Problems and way ahead
As mentioned above, due to the nascent nature of cryptocurrency there exists a lacuna of regulation and identification regarding the same. This is bound to create several issues for an insolvency professional while dealing with a restructuring process that involves cryptocurrency. One such issue would be related to the determination of the existence of cryptocurrency assets of the debtor. However, due to the recent amendments made by the government to Schedule III of the Companies Act, 2013, companies are required to disclose their cryptocurrency assets and the same would make it easier for insolvency professionals to establish the existence and location of the assets.
An insolvency professional would also require the full cooperation of the debtor in order to take control of his cryptocurrency assets while handling a restructuring process because usually cryptocurrency is stored in a private cryptocurrency wallet and could be accessed only by a private key. Moreover, if the cryptocurrency assets of a debtor are stored in a custodial cryptocurrency wallet rather than a private cryptocurrency wallet then the insolvency professional might face some inconvenience while segregating the debtor’s cryptocurrency assets from the cryptocurrency assets of the other customers of the custodial cryptocurrency wallet provider.
The insolvency professional would also have to be very cautious about the volatile nature of cryptocurrency while liquidating the assets of the debtor. If the insolvency professional liquidates a large part of cryptocurrency assets in one go or in a short period of time, the same might affect the price of the concerned cryptocurrency. One such incident took place in 2018 when the trustee converted a considerable segment of cryptocurrency assets into cash for distribution to creditors and the same drove down the price of the concerned currency. The decision of the trustee was heavily criticised by the creditors as they claimed it was against the trustee’s responsibility to maximise the value of the assets on behalf of the creditors.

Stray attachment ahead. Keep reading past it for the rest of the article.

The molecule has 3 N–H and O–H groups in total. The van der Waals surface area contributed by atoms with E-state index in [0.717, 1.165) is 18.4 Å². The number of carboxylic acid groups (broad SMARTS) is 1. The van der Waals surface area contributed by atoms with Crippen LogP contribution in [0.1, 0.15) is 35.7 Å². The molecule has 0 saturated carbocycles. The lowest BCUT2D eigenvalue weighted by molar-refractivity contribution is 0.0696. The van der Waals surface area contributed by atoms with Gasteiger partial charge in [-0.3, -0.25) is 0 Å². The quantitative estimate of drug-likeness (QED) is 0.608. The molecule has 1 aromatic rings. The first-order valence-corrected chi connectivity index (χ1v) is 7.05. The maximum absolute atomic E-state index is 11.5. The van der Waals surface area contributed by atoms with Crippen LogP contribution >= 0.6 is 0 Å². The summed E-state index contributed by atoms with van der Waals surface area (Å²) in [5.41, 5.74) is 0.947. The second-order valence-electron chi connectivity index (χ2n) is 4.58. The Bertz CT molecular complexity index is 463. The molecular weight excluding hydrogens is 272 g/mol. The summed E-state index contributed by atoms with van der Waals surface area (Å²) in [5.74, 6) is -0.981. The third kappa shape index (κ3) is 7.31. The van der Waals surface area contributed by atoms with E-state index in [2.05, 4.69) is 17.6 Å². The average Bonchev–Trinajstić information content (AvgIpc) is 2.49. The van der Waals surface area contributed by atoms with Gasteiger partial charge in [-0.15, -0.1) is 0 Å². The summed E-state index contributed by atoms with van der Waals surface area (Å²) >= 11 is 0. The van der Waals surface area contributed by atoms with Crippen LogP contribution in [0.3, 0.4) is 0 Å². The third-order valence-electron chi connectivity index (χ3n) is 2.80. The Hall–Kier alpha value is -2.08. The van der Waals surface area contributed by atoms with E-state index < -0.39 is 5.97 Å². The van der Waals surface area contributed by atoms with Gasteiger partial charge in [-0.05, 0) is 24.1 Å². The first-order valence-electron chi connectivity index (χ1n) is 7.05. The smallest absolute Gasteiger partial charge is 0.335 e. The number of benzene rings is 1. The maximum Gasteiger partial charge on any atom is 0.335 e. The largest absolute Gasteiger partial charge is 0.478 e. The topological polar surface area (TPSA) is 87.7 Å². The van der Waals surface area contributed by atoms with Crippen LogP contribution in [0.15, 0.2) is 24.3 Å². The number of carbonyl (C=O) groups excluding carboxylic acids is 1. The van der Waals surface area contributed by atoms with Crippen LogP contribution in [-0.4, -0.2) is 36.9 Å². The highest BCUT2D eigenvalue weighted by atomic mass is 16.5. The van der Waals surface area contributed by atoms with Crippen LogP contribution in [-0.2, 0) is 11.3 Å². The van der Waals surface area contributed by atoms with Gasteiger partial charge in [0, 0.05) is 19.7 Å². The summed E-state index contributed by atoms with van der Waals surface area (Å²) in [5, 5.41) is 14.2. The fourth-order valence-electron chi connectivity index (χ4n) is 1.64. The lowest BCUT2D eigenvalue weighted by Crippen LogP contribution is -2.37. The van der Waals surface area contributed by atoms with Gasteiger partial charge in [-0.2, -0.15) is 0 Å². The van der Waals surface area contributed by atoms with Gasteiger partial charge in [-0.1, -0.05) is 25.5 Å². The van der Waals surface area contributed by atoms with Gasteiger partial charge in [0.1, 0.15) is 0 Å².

The lack of regulation and identification regarding cryptocurrency in India is bound to create several challenges for an insolvency professional while handling a restructuring process involving cryptocurrency. The government has been trying to come up with a set of regulations governing cryptocurrency for quite some time now but has not been successful yet. It would be beneficial if the government could issue clarifications regarding the interplay between the existing statutes and cryptocurrency while it is trying to come up with new regulations governing cryptocurrency. With the increase in the number of cases involving cryptocurrency, it is further hoped that rules and regulations concerning the interplay between insolvency and cryptocurrency would become transparent and pervasive.
(This post has been authored by Aniruddh Saraswat and Oindrala Mondal. Aniruddh and Oindrala are 4th year students at National Law University Odisha, Cuttack.)
Cite As: Aniruddh Saraswat and Oindrala Mondal, ‘Analysis of the Interplay between Insolvency and Cryptocurrency’ (The Contemporary Law Forum, 30 August 2021) <https://tclf.in/2021/08/30/analysis-of-the-interplay-between-insolvency-and-cryptocurrency> date of access.